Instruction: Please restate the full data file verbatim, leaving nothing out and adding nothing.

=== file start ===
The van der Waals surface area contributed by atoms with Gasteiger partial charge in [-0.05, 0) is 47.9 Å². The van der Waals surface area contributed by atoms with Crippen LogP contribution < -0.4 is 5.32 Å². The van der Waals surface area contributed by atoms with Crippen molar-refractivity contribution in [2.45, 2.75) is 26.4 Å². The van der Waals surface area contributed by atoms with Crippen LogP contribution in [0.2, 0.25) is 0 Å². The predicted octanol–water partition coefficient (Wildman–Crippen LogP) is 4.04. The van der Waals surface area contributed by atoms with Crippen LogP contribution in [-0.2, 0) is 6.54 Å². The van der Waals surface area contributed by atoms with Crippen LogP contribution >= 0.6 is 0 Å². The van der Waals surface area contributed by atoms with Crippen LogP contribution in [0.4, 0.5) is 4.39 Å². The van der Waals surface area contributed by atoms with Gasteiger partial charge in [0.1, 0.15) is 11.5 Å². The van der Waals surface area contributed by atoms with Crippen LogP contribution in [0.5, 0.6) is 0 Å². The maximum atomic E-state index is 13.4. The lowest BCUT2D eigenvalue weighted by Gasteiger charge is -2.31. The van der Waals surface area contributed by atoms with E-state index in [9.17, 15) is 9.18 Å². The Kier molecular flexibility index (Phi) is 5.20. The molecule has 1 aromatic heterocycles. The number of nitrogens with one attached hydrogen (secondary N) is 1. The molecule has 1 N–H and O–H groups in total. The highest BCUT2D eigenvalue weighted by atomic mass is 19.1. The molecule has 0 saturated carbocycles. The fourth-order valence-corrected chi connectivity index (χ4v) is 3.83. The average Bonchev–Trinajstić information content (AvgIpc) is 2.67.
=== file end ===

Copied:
The van der Waals surface area contributed by atoms with Gasteiger partial charge in [-0.05, 0) is 47.9 Å². The van der Waals surface area contributed by atoms with Crippen LogP contribution < -0.4 is 5.32 Å². The van der Waals surface area contributed by atoms with Crippen molar-refractivity contribution in [2.45, 2.75) is 26.4 Å². The van der Waals surface area contributed by atoms with Crippen LogP contribution in [0.2, 0.25) is 0 Å². The predicted octanol–water partition coefficient (Wildman–Crippen LogP) is 4.04. The van der Waals surface area contributed by atoms with Crippen LogP contribution in [-0.2, 0) is 6.54 Å². The van der Waals surface area contributed by atoms with Crippen LogP contribution >= 0.6 is 0 Å². The van der Waals surface area contributed by atoms with Crippen LogP contribution in [0.4, 0.5) is 4.39 Å². The van der Waals surface area contributed by atoms with Gasteiger partial charge in [0.1, 0.15) is 11.5 Å². The van der Waals surface area contributed by atoms with Crippen LogP contribution in [0.5, 0.6) is 0 Å². The maximum atomic E-state index is 13.4. The lowest BCUT2D eigenvalue weighted by Gasteiger charge is -2.31. The van der Waals surface area contributed by atoms with E-state index in [9.17, 15) is 9.18 Å². The Kier molecular flexibility index (Phi) is 5.20. The molecule has 1 aromatic heterocycles. The number of nitrogens with one attached hydrogen (secondary N) is 1. The molecule has 1 N–H and O–H groups in total. The highest BCUT2D eigenvalue weighted by atomic mass is 19.1. The molecule has 0 saturated carbocycles. The fourth-order valence-corrected chi connectivity index (χ4v) is 3.83. The average Bonchev–Trinajstić information content (AvgIpc) is 2.67.